For and Against the UNOPS

While state officials are happy to delegate their responsibilities to the UN Office for Project Services, the Comptroller of Guatemala has declared that its services are "detrimental to the interests of the state".

Wednesday, July 8, 2015


The arrival in Central America of the UN Office for Project Services (UNOPS) was hailed by many as a factor that would allow the execution of public works which are very difficult or impossible for state institutions in the region to run, for various reasons ranging from lack of qualified personnel to simple negligence.

Applause broke out -including from us- at the mere thought of long-awaited road projects, that much needed bridge, or essential hospitals which would finally be materialize with the supposed efficiency of the UNOPS.

Apart from the specific ability of UNOPS staff to implement projects, what attracts the interest of Central American officials the most is that their actions fall outside the scope of supervision of national authorities. Supposedly, UNOPS will apply its own standards of project supervision, contract services and money management, for which reason it is not necessary for national Comptroller institutions to intrude.

It should be remembered that UNOPS charges for its services amounts of money usually equivalent to 4% of the total amount of each project.

In Costa Rica, a country where public infrastructure, especially roads, have a backlog of more than 30 years, UNOPS is already running projects even through contracts endorsed by the Comptroller General of the Republic. And others allegedly responsible for public infrastructure in the country, such as the infrastructure manager of the Social Security Department, Gabriela Murillo, are assessing delegating their responsibilities to UNOPS: "We are evaluating an option with the people from the UN to see if it is possible to shorten times for tenders," said the manager Gabriela Murillo. "It's an issue that we are just testing out to see if they can give us some alternative advantageous results for the Department, in particular options for lowering timeframes.They have a much more streamlined mechanism for hiring. "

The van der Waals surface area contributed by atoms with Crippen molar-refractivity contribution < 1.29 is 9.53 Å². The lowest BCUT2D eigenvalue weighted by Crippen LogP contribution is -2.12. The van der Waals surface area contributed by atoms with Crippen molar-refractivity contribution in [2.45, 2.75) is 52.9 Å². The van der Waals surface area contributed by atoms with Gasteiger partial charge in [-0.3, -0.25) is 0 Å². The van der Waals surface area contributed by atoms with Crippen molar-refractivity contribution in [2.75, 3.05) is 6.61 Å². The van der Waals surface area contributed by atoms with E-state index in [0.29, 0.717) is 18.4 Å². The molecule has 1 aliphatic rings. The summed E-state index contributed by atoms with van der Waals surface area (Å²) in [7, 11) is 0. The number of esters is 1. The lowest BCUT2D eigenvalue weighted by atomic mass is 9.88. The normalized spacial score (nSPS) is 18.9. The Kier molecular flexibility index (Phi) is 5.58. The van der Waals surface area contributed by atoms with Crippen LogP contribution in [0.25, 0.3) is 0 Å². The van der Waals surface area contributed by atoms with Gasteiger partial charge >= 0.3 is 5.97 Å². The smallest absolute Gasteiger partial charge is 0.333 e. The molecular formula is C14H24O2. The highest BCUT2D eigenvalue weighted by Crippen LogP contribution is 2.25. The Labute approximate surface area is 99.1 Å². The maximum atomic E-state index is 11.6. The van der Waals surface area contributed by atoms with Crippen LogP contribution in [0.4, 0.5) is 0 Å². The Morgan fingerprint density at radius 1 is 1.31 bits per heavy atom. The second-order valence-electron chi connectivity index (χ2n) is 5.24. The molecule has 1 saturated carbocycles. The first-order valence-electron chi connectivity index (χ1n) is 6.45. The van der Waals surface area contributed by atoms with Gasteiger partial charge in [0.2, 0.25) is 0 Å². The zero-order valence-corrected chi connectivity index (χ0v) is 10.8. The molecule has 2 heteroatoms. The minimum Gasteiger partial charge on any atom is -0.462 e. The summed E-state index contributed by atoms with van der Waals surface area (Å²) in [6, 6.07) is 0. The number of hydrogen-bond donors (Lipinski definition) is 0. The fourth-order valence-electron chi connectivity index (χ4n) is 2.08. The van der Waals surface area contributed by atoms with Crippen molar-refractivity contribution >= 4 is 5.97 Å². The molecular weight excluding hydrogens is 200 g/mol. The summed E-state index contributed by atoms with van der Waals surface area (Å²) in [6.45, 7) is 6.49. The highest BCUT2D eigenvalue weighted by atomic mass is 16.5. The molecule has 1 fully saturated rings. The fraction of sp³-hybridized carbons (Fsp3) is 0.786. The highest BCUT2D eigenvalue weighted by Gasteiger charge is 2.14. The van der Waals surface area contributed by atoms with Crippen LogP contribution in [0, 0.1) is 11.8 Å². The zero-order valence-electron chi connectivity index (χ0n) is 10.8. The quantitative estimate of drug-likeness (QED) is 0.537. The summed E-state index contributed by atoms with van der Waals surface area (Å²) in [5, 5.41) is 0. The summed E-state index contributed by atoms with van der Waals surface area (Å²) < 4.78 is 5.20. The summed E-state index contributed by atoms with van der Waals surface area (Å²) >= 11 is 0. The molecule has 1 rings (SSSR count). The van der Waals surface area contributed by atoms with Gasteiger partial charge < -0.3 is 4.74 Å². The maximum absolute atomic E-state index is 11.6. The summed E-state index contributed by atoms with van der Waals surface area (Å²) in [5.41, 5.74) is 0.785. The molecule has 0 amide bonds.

See: Kafka walks through Costa Rica

In El Salvador, Roberto Rubio, Head of Fundación Nacional para el Desarrollo (FUNDE) suggests that "....the tenders required to resume works in the dam El Chaparral, in San Miguel, or the expansion of the international airport Monseñor Oscar Arnulfo Romero y Galdaméz could be done through the UNOPS, since it will guarantee the transparence of the process." And as warranty for the transparency, the director states that UNOPS is not going to "...burn its prestige."

See "FUNDE insta a utilizar UNOPS para licitaciones".

On the other side, the General Comptroller in Guatemala rejects the eventual award of a project to UNOPS, pointing out problems in the contracts and stating they are "detrimental for the financial interests of the State, since they compromise expenses for management of works that are supposed to be done by executionary organs, increasing in a significant way the cost of the project, affecting also the principles of probity".

See "Contralor pide declarar lesivo contratos por US$ 3.07 millones".

Unfortunately an interview apppointed for this week between CentralAmericaData.COM and the director of UNOPS in Costa Rica was canceled, so we couldnt ask the question: Who controls the execution of UNOPS, the quality of the services it provides, and the transparency of its contracting processes?

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More on this topic

Costa Rica: No More Projects with UNOPS

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